Some said that Bucky would chase them for a block, his cane wielded like a weapon. For purposes of added dramatic effect, it was common for boys to embellish such tales. There's no way Bucky could physically chase someone away. You could certainly get a reaction from him, though. I still can't look at a pouch of tobacco behind a convenience store counter and not think about what that stuff is made out of. I doubt any other boy who made his summertime living on riding his BMX bike up & down the brick streets of Malvern in that 30-plus year span of Bucky being a downtown regular can, either.

Wednesday, July 6, 2011

Road Tripping, Bad Baseball in a Great Setting, and Losing Friends Through Snoring

It's one thing to get a (not so) gentle nudge around 11:15 PM from my wife, who's encouraging me to roll over onto my side and not sleep on my back due to the inevitable louder-than-normal one-man chorus of snoring. It's quite another to hear the soft click of a hotel door at 1:15 AM, when your buddy decides that the best option is to gather his things and leave the room, leaving behind the echoing growls of a slightly overweight human bear, heavily sedated from an 11-hour slow-to-medium beer consumption pace in Wrigleyville after a day-night double-header, and attempt to get his own room with peace and tranquility at $150-a-night, only to be up & on the road by 5:30 AM.

Gotta tell you. It was an attention-getter.

I wonder how many more HYPHEN-riddled sentences I can jam into this post.

I know I've been an above-average snore producer for quite a while now. I would assume that it's from a combination of genetics (my parents are Steve & Edie of snoring), weight, and getting older. It's been bearable for the past ten years, but there's been more recent signs that things certainly haven't been getting any better. Recently more than once, I've woken up to see that my wife has moved her sleep agenda to the living room couch. I don't think it was the farting.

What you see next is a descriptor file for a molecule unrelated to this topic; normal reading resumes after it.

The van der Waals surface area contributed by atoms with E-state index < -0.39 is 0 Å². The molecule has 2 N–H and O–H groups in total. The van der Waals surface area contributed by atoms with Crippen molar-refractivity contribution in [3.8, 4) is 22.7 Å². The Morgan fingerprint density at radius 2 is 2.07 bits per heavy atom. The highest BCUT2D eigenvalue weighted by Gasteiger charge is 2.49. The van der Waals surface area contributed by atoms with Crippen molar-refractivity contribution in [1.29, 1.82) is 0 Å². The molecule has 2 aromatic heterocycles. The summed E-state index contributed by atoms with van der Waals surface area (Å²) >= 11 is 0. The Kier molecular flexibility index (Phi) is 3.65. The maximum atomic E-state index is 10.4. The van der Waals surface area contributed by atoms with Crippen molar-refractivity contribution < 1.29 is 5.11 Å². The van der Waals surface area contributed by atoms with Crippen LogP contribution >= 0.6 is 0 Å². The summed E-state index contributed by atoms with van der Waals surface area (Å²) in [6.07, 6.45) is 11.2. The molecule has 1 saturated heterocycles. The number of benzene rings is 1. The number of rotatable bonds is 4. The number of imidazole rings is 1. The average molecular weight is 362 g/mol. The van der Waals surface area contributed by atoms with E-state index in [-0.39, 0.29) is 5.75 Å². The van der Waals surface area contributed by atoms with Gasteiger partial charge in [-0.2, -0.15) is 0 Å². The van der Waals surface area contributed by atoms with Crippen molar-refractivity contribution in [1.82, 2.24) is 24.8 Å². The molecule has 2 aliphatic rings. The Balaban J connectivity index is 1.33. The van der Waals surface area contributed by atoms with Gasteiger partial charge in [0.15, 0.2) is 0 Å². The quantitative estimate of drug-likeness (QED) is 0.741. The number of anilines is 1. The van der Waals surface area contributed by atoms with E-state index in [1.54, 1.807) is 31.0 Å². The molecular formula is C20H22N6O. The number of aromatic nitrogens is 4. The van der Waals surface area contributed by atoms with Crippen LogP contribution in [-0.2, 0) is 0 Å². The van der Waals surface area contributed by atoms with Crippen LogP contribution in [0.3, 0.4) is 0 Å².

The trip to Chicago for the Tuesday, June 28th game(s) was brought on from a recent "Extreme Baseball" bus trip that I took with a couple college buddies. Three Major League Baseball games, in three cities, in three days. The last day was to be an afternoon game from one of the rooftop venues outside right field at Wrigley Field for a Cubs game. It got completely rained out before it ever started. The rootop's return policy? When the game is re-scheduled, they would see us then. Conveniently enough for a guy living 8 hours away, it was re-scheduled for a Tuesday afternoon. So me and one of my buddies decided to get back over to Chicago.

Prior to that particular game getting rained out back in May, we had a successful two-day run of games and general fun in the Twin Cities and Milwaukee. I'll spare you the obvious and simply say that beverages were consumed. You don't have to be an ear-nose-throat specialist to assume that the likelihood of snoring can be increased after some alcohol consumption. Far from any dangerous levels, when Sleepytime came after night one, I was bushed. I was told more than three times, I believe, by my two roomies for the weekend, that I really needed to stop snoring before there were real physical consequences. Not that I can do anything about it when it's happening. I'm sleeping. Problem was...they weren't.

Their observations were that they didn't think it was full-on Sleep Apnea, because my breathing would never pause or stop for long periods of time, which is a common (and frightening) symptom of Apnea. So, I chalked it up to me just being a guy who makes a good racket at night, and didn't really think much more about it.

Until this most recent incident.

I texted the now fleeing friend about 10 minutes after he left the room the other night.

"Was the snoring that bad?"

Reply: "Haha. I'm a lite sleeper!"

Yep. Indeed, it was, Dixon. Indeed, it was.

So, now what?